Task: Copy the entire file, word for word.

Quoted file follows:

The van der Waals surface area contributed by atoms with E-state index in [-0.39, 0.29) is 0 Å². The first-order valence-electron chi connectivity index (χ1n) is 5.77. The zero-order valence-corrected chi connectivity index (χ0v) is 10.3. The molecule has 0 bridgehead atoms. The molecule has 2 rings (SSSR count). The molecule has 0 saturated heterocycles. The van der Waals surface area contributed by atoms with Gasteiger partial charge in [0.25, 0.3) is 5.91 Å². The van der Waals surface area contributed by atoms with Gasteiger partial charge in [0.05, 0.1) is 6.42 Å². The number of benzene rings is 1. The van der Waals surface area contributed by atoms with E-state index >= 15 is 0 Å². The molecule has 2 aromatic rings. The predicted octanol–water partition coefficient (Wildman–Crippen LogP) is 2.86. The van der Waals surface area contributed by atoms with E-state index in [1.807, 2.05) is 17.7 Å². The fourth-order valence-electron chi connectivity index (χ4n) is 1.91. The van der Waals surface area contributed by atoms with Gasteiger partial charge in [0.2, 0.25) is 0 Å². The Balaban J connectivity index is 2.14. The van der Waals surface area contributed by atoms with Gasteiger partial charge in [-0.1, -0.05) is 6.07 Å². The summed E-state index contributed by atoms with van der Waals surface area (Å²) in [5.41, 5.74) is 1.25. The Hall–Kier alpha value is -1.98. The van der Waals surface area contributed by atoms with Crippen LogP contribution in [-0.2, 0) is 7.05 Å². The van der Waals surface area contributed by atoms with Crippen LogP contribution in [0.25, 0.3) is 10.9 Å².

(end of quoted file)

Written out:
The van der Waals surface area contributed by atoms with E-state index in [-0.39, 0.29) is 0 Å². The first-order valence-electron chi connectivity index (χ1n) is 5.77. The zero-order valence-corrected chi connectivity index (χ0v) is 10.3. The molecule has 0 bridgehead atoms. The molecule has 2 rings (SSSR count). The molecule has 0 saturated heterocycles. The van der Waals surface area contributed by atoms with Gasteiger partial charge in [0.25, 0.3) is 5.91 Å². The van der Waals surface area contributed by atoms with Gasteiger partial charge in [0.05, 0.1) is 6.42 Å². The number of benzene rings is 1. The van der Waals surface area contributed by atoms with E-state index >= 15 is 0 Å². The molecule has 2 aromatic rings. The predicted octanol–water partition coefficient (Wildman–Crippen LogP) is 2.86. The van der Waals surface area contributed by atoms with E-state index in [1.807, 2.05) is 17.7 Å². The fourth-order valence-electron chi connectivity index (χ4n) is 1.91. The van der Waals surface area contributed by atoms with Gasteiger partial charge in [0.2, 0.25) is 0 Å². The Balaban J connectivity index is 2.14. The van der Waals surface area contributed by atoms with Gasteiger partial charge in [-0.1, -0.05) is 6.07 Å². The summed E-state index contributed by atoms with van der Waals surface area (Å²) in [5.41, 5.74) is 1.25. The Hall–Kier alpha value is -1.98. The van der Waals surface area contributed by atoms with Crippen LogP contribution in [-0.2, 0) is 7.05 Å². The van der Waals surface area contributed by atoms with Crippen LogP contribution in [0.25, 0.3) is 10.9 Å².